One of the opinions that has become a favorite to pick on in Hilchos Shechita is a sefer called Hilchos Eretz Yisroel by Eldad HaDani (see wiki). The first Tosafos in Chulin quotes Sefer E.Y. as the source to forbid women from shechita because דעתן קלות. Tosafos rejects this opinion by proving from the Mishna in Zevachim that woman are allowed to shecht even kodshim, so they can certainly shecht chulin. The Beis Yosef adds that the explanation of Hilchos E.Y. that they are דעתן קלות simply means that they are more prone to fainting when carrying out the gruesome shechita. Although Tosafos opinion is echoed by all the Rishonim, the Rama (1:1) writes that the minhag is for women not to shecht, which he quotes from the Agur. The Beis Yosef challenges whether there can exist a minhag "not to shecht". Although we have never heard or seen a women shechting, that would not have status of minhag - לא ראינו אינה ראיה. The Shach (1:1) disagrees with the Beis Yosef and says that when something is common and prone to happen, we do say לא ראינו is a proof, because if it was possible to happen, odds are that it would have happened. The Pri Megadim says that there are two reasons that we don't allow women to shecht: 1. they are suspect of violating lifnei iver, 2. they are prone to fainting. Therefore he rules that even bidieved one cannot eat from the shechita of a woman unless their knife was examined carefully and they have a chazaka that they can handle the gruesome shechita without fainting. The Aruch Hashulchan adds an interesting point - since there is a concern regarding the knife that it wasn't examined properly, women wouldn't be able to shecht chulin but would be able to shecht kodshim since the gemara says (zevachim 88) that they would take new knives rather than fixing nicks in the knife. This approach would undermine the proof of Tosafos that if they can shecht kodshim, they can certainly shecht chulin. I found that in the sefer of notes on Rav Eliyahuv's shiurim, he cites a possible source for the minhag that women don't shecht from kiddushin 52b. The gemara says וכי אשה בעזרה מנין, Rashi says that a women wouldn't enter the Azara. Tosafos disagrees because we don't find any issur for a woman to enter the azara. One of Tosafos proofs is that women can do shechita which would require them to enter the azara. Nevertheless, Rashi assumes that the minhag was not to let women in the azara, which could have led to a minhag to not allow women to shecht kodshim. Since they weren't shechting kodshim, it could have extended to chulin as well. The proof Tosafos in Kiddushin cites that women could enter the azara since they are allowed to do shechita is difficult in light of the gemara Chulin 2b that talks about shechting from outside the azara with a long knife (although the gemara is only speaking about using a long knife to prevent touching the animal after it is dead, Tosafos explains that since we are talking about tamei meis, we have to be speaking of a knife that is long enough for him to remain outside the azara and shecht inside the azara ) - women could have done the same.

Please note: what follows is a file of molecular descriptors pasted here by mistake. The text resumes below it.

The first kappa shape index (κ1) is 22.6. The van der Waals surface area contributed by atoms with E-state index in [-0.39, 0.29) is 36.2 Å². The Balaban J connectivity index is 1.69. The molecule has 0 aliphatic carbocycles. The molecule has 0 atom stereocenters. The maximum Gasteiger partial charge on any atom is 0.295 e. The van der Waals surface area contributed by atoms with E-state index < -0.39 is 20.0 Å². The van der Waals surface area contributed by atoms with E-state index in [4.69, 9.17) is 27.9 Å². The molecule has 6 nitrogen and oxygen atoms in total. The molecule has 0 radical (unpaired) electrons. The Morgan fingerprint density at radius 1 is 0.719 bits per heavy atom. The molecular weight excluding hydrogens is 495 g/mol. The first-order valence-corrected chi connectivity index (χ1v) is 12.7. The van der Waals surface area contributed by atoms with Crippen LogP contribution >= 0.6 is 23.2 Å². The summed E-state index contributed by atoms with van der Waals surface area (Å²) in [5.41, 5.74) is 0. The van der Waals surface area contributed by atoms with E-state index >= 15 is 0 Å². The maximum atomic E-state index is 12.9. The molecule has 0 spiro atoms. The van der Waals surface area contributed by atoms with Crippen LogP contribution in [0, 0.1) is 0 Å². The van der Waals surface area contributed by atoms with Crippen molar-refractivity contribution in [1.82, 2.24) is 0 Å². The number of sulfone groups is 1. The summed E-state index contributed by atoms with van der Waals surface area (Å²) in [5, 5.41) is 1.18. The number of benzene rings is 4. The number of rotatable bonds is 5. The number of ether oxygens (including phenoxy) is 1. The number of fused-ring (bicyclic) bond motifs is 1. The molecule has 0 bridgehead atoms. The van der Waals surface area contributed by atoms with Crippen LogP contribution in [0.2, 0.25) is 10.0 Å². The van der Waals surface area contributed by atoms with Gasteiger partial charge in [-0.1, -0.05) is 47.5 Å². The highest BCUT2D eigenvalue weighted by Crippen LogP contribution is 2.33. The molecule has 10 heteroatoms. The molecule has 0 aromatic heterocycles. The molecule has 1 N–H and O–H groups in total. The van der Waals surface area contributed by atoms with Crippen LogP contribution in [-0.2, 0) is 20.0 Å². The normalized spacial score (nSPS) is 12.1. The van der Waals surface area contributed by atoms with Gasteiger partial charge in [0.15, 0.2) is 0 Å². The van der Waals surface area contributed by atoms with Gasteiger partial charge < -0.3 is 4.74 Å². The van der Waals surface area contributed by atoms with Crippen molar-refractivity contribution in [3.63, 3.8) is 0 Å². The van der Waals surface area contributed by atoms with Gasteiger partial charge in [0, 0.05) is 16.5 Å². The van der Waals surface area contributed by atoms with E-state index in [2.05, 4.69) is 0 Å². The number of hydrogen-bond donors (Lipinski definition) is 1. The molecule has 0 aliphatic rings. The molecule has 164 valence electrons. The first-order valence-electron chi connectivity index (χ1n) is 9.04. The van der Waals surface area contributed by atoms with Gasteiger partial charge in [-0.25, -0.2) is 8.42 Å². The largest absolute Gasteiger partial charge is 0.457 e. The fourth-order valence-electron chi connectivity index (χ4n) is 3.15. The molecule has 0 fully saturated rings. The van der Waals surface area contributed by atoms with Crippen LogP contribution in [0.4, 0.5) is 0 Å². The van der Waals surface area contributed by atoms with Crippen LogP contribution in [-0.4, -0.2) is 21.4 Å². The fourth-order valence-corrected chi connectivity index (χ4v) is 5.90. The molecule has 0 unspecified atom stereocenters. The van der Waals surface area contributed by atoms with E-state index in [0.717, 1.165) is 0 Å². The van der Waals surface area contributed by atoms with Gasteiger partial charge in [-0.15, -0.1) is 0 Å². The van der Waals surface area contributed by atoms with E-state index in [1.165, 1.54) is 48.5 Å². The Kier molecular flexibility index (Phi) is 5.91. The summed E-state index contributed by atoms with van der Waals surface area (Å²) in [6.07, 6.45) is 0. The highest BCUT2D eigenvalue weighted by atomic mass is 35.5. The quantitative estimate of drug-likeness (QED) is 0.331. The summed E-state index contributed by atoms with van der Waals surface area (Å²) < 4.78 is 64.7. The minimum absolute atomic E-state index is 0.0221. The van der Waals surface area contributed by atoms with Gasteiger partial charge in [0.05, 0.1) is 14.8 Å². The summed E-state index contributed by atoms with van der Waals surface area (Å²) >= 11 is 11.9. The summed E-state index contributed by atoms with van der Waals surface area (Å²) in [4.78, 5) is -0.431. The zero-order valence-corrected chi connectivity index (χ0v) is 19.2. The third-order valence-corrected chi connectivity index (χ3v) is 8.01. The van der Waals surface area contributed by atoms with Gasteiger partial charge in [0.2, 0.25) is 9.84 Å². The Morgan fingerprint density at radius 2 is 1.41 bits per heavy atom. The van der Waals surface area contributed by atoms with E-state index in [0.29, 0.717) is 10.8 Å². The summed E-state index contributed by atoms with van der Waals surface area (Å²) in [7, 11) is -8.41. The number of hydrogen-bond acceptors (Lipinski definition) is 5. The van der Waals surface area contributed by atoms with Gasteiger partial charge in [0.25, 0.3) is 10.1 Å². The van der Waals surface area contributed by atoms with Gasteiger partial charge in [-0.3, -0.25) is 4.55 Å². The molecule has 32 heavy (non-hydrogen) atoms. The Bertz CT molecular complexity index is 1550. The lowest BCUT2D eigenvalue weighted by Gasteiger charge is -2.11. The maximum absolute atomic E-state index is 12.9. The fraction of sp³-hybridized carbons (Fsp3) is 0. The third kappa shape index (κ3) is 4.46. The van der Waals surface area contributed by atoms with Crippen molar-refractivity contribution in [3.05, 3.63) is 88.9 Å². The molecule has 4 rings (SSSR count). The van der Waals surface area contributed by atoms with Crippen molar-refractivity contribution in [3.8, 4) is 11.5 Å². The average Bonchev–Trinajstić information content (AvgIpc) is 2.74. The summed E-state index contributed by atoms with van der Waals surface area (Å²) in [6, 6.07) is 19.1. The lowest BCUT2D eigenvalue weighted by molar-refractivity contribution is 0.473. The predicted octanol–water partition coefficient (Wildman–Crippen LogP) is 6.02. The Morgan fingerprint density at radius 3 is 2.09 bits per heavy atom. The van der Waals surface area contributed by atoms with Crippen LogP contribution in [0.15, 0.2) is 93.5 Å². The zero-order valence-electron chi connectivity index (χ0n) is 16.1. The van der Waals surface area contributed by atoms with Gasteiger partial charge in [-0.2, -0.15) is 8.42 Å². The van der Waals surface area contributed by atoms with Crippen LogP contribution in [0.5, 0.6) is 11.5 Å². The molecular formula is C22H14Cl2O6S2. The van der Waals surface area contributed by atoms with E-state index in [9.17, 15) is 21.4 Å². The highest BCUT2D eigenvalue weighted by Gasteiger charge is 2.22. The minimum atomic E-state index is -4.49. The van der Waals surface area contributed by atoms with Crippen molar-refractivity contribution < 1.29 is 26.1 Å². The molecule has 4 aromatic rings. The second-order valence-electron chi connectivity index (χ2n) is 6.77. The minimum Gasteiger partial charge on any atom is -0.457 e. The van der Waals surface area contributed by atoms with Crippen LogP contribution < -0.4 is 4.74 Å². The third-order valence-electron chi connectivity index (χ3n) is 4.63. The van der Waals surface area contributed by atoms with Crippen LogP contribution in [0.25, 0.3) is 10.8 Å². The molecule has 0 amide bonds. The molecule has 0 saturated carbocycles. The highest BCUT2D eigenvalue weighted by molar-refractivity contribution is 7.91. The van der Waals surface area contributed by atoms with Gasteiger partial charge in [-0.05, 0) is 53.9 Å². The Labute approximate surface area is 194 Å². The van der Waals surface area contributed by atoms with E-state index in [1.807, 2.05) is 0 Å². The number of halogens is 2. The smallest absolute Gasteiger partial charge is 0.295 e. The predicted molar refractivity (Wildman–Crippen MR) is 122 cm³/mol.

I wrote a sefer of comments on the Chochmas Adam in Hilchos Shechita. If interested please CLICK HERE.